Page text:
Another horror weekend on the water has seen this year's drowning toll hit 30 after two people died and three were taken to hospital.
Water Safety NZ's running watch on drownings stood at 28 on March 7 and two more can now be added.
It's still slightly down on the equivalent time last year, when 35 people had died. In 2015, 113 people drowned.
A 47-year-old man died in a diving incident off Mathesons Bay at Leigh, 21km east of Warkworth, yesterday morning.
And on Saturday, a 63-year-old man drowned north of Napier when his boat flipped on a crayfishing trip.
On Friday evening, an 18-month-old boy was rescued from the Hauraki Gulf after falling from a wharf on Rangiahua Island, near Great Barrier, and is critically ill in hospital.
A 3-year-old girl rescued at the same time has been discharged from Auckland Hospital's Starship Children's Health.
In the Leigh incident, the man was pulled from the water and died soon after.
Emergency services rushed to the scene about 11am after the man's dive party raised the alarm. The man, whose name has not been made public, participated in a safety briefing before the dive.
Another man from the group, who took part in the rescue, was flown by the Auckland Westpac Rescue Helicopter to hospital in a serious condition.
North of Napier, the 63-year-old man left shore with a friend and workmate about 3pm on a trip only meant to last a couple of hours.
By 10pm, worried family members contacted police and the Hawkes Bay Coast Guard and Lowe Corporation Rescue Helicopter mounted a search.
The Hawke's Bay Today reported that the upturned, 5.8m aluminium boat was found by the helicopter near rocks, about 5km north from Waipatiki Beach.
The man's body was found on nearby rocks, while the 65-year-old survivor was located about midnight.
He was flown to Hawkes Bay Hospital, treated for hypothermia and later discharged.
"The conditions were good, they were experienced people and they had all the safety equipment," Senior Sergeant Luke Shadbolt said.
"Whatever happened, happened quite fast."
Mr Shadbolt said the boat had lifejackets, but the men weren't wearing them.
The dead man's body was left on the rocks overnight and collected yesterday morning.
A relative of the man said the family were in shock.
"He loved fishing - anything really - he is a great guy."
It's been a tragic start to the month on the water.
Last weekend Igor Petrenko, 31, and Gena Sibaev, 55, died when diving for crayfish off Great Barrier Island.
And in Wellington on Monday, a 37-year-old woman died during a 45-minute dive with her husband on a snorkel trail 300m east of Island Bay beach. Two men came to her assistance and performed CPR but the woman couldn't be revived.
Boating safety tips
• Wear a life jacket.
• Take two communication devices.
• Check the local marine forecast.
• Don't drink alcohol.
• Act within the limits of the boat and your experience.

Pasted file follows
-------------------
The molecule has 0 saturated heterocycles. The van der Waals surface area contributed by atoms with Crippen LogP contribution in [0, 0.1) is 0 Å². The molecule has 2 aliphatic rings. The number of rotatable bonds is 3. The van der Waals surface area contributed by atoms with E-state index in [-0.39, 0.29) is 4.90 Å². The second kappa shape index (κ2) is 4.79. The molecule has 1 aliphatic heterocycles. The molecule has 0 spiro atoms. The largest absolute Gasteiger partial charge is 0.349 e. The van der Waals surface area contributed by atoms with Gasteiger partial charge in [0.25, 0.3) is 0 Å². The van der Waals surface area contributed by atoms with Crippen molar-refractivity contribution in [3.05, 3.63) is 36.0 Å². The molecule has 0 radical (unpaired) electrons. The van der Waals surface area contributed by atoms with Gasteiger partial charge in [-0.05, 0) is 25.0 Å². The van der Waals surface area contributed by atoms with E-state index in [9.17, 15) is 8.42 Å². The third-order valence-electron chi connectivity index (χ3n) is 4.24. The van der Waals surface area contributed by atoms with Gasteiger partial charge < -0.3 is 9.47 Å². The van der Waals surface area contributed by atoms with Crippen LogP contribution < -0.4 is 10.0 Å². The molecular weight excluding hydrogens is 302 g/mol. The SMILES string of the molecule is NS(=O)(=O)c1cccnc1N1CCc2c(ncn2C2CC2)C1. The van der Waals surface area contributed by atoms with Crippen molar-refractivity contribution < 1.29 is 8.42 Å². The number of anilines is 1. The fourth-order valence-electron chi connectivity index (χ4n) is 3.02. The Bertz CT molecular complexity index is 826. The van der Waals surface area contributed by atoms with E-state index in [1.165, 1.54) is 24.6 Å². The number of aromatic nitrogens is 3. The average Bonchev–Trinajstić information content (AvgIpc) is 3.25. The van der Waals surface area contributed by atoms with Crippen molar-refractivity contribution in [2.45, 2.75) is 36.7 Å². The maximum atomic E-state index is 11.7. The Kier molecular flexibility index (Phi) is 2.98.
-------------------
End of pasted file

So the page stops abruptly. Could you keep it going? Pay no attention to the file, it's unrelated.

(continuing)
Source: Water Safety NZ
Preparation key to yachtie's high-seas rescue
A Northland yachtie winched to safety, after abandoning his sinking vessel and floating in a dinghy for two hours 180km off Northland's coast, reckons preparation was the key to his survival.
Steve White, 48, of South Head on the Kaipara Harbour, circumnavigating New Zealand solo, knew he was in trouble when he heard a loud bang on the fibreglass hull of his 50ft yacht about 5.30pm on Saturday. It was dark and he was 180km offshore from Kaitaia. His final destination was Whangarei marina on Wednesday.
Yesterday, he recounted the high-sea drama, saying he never feared for his life as he was well prepared to survive at least a week on a liferaft.
"Definitely have a GPS device that emergency services can locate so they don't have to search a huge area," he said.
Hitting the unidentified object in the darkness jolted him awake. Immediately he returned below deck to find water coming through a hole. He started stuffing pillows into the gap but soon realised he was "fighting a losing battle".
He activated his emergency locator beacon and prepared to abandon ship. Letting down the sails stopped the yacht and he loaded the life raft into a dinghy and gathered his "grab bags" of emergency gear and food. Mr White had a secondary emergency device he also activated. The inReach two-way, satellite communication device allowed him to send and receive messages to mobile numbers.
He texted his wife telling her to let emergency services know this wasn't a false activation.
Mr White inflated the life raft, attached it to his dinghy and tied the kayak on to make himself as visible as possible to rescuers.
Northland Electricity rescue helicopter pilot Dean Voelkerling said the crew flew to Kaitaia, refuelling before heading towards the yachtie to winch him off.
Mr White praised his rescuers for being efficient and professional.
Rescue Coordination Centre spokesman John Ashby said Mr White did everything right.
"He did all the right things, had all the right equipment, and did everything he could to help save himself."